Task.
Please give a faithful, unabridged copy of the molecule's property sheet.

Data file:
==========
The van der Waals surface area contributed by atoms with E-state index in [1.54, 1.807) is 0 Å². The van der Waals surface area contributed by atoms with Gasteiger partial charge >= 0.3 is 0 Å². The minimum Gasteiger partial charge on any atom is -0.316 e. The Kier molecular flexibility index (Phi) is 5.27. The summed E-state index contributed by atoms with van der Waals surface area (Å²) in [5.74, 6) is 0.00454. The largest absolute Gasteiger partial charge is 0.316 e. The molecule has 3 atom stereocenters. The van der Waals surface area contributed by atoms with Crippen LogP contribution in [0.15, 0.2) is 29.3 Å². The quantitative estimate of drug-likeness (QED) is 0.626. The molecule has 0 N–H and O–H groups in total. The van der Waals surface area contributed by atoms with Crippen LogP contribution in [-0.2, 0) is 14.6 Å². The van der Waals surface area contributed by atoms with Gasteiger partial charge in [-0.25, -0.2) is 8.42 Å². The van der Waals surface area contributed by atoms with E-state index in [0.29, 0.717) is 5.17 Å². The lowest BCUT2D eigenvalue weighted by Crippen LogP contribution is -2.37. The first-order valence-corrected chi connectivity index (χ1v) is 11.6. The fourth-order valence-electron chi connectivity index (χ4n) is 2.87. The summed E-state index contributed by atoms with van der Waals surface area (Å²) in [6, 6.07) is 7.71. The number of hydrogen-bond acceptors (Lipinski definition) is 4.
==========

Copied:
The van der Waals surface area contributed by atoms with E-state index in [1.54, 1.807) is 0 Å². The van der Waals surface area contributed by atoms with Gasteiger partial charge >= 0.3 is 0 Å². The minimum Gasteiger partial charge on any atom is -0.316 e. The Kier molecular flexibility index (Phi) is 5.27. The summed E-state index contributed by atoms with van der Waals surface area (Å²) in [5.74, 6) is 0.00454. The largest absolute Gasteiger partial charge is 0.316 e. The molecule has 3 atom stereocenters. The van der Waals surface area contributed by atoms with Crippen LogP contribution in [0.15, 0.2) is 29.3 Å². The quantitative estimate of drug-likeness (QED) is 0.626. The molecule has 0 N–H and O–H groups in total. The van der Waals surface area contributed by atoms with Crippen LogP contribution in [-0.2, 0) is 14.6 Å². The van der Waals surface area contributed by atoms with Gasteiger partial charge in [-0.25, -0.2) is 8.42 Å². The van der Waals surface area contributed by atoms with E-state index in [0.29, 0.717) is 5.17 Å². The lowest BCUT2D eigenvalue weighted by Crippen LogP contribution is -2.37. The first-order valence-corrected chi connectivity index (χ1v) is 11.6. The fourth-order valence-electron chi connectivity index (χ4n) is 2.87. The summed E-state index contributed by atoms with van der Waals surface area (Å²) in [6, 6.07) is 7.71. The number of hydrogen-bond acceptors (Lipinski definition) is 4.